Pakistan’s Cricket Board’s (PCB) appointment of Mickey Arthur as the new head coach of the Pakistan cricket team has raised several eyebrows, and ruffled some feathers at home. Many felt that the job should have gone to a former Pakistani player; indignant candidates made their displeasure known. However apart from stretched argument based on patriotism, local candidates haven’t been able to give a valid reason for their selection. In fact, the foreign nationality of Arthur gives him an advantage over local candidates – even before we factor in his attributes as coach.

One of his first statements in the job has been to stress that he will not compromise on discipline, fitness and fielding standards during his time with the side. A lack of work ethic has been the bane of recent Pakistani team, and a ruthless taskmaster like Arthur is exactly what is needed to bring wayward players to heel. His considerable success while coaching his native South Africa is a testament to his ability – although a disastrous stint with Australia mars it somewhat.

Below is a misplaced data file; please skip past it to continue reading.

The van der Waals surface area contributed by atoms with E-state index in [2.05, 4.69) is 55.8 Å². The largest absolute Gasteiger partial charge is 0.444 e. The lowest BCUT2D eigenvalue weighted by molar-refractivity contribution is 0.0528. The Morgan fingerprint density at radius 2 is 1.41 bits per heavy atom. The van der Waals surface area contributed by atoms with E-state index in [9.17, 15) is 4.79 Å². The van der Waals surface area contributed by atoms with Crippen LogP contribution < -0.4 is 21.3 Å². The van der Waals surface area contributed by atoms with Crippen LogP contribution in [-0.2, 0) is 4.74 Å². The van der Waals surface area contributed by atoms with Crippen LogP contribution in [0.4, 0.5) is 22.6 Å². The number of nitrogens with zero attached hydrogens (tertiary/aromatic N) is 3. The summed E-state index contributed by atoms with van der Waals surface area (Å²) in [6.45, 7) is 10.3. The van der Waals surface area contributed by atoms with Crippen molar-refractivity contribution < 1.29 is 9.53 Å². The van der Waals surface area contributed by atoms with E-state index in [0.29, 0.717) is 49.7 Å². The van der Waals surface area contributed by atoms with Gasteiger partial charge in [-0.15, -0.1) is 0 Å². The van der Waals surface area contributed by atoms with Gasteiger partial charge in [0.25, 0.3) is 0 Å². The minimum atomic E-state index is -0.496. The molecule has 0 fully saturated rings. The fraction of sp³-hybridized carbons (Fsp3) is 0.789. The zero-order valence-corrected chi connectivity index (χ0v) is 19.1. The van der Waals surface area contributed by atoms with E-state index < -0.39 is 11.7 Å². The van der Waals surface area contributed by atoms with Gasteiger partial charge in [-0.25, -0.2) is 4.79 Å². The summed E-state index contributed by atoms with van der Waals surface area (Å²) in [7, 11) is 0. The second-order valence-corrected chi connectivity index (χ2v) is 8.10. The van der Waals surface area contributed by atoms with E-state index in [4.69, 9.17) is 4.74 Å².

As important as his strict outlook is his foreign nationality. The murky politics of the PCB is notorious, and has enabled several players to play despite lacklustre performance and consistent disciplinary issues. A Pakistani coach may be well versed in the local language and custom, but he is just as likely to be well versed in the local political games. There is no guarantee that Mickey Arthur won’t be a victim – or participant –of this power struggle, but the presumption lies with him because he is an outsider. Already he has lent credence to this stance by dropping Shahid Afridi, Ahmed Shezad, and Umer Akmal from the squad for the England tour.

Mikey Arthur now faces a tough job, he has to bring a cultural revolution to the Pakistan camp, and he has to raise the team from its embarrassing rankings in limited over cricket. A fresh face, a clean break, and a new regime can perhaps do the trick.